facilities to help handle the flood of families.

Building more detention centers like Karnes and Dilley will
take longer. They also typically face legal challenges by civil
rights lawyers concerned about the living conditions in them.

Trump could also seek to expand an Obama program aimed at
increasing the number of Central American asylum seekers who
make their initial claim from their home country.

In the long term, he could ask Mexico to let immigrants make
the asylum claims from there, although ties between the two
countries are now seriously frayed because of Trump’s vow to
force Mexico to pay for a wall on the southern U.S. border.

Garcia, the shelter director, acknowledged that if Trump was
finally successful in opening thousands more detention spaces
for families, that would slow the numbers coming.

“The word would spread that the probability they will be
locked up and put on a plane had become much higher,” Garcia
said. Central Americans are usually deported from the United
States on flights back to their home countries.

“WANT TO BE APPREHENDED”

While the number of “turn-ins” – those who hand themselves
in to U.S. authorities – are highest around McAllen, Texas, the
jump has been particularly noticeable in the El Paso sector of
the border with Mexico. Here, 60 percent of the immigrants
apprehended between October and December were children or
families.

For years a quiet spot on the immigration map, El Paso saw
5,200 families apprehended in the period, nearly three times as
many compared to the same period a year ago, and 1,972, or
double, the number of unaccompanied children.

U.S Border Patrol agent Jose Romero has observed the trend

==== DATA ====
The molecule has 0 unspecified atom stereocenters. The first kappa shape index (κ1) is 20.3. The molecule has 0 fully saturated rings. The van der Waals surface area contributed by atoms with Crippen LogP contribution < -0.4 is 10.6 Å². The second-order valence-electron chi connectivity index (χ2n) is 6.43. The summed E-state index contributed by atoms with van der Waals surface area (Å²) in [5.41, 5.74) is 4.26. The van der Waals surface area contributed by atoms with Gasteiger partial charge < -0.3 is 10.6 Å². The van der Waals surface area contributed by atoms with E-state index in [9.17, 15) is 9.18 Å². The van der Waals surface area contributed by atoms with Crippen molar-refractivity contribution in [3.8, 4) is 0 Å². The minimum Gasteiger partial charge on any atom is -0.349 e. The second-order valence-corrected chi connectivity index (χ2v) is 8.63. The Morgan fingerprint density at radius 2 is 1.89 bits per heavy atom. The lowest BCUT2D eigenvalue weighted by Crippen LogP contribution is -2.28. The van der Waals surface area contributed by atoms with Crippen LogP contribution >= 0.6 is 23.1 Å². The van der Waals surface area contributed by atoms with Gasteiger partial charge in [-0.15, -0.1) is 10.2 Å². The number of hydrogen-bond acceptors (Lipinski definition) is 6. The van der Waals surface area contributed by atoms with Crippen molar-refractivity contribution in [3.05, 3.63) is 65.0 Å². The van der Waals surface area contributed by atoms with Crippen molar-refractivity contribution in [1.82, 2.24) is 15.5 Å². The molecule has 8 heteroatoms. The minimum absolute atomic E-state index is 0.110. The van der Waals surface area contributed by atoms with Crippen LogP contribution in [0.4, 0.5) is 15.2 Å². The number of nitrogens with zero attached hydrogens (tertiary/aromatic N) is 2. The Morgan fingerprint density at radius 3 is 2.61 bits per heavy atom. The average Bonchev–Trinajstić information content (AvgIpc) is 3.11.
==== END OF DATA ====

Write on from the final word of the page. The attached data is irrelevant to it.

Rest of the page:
first-hand along the tall, rust-colored fence punctuated with
rural border crossings stretching some 40 miles (65 km) from El
Paso to beyond Tornillo, Texas.

“A lot of the traffic we are seeing right now is family
groups … coming across and they are looking for an agent right
away to turn themselves in,” Romero said, calling it a change
from the past, when more people were trying to sneak in
undetected. “They want to be apprehended.”

The fence, finished in 2010, ends abruptly near pecan
orchards and irrigation ditches on the Texan side, across the
Rio Grande from Mexico’s drug war-torn Valle de Juarez, a cotton-farming region now littered with burned-out homes.

Last February, Mexican President Enrique Pena Nieto and
Obama’s secretary of commerce, Penny Pritzker, opened a major
new border crossing from Tornillo on the Texan side, to
Guadalupe on the Mexican side, hoping to boost trade between the
countries.

By November, truck traffic was still light across the
bridge.

Instead, ICE opened a temporary holding center, with 500
places in white tents on the asphalt on the U.S. side of the
bridge, to help process some of the surging numbers of migrant
families apprehended by U.S. officials in the surrounding area.

(Additional reporting by Jose Luis Gonzalez, Lizbeth Diaz and
Mica Rosenberg)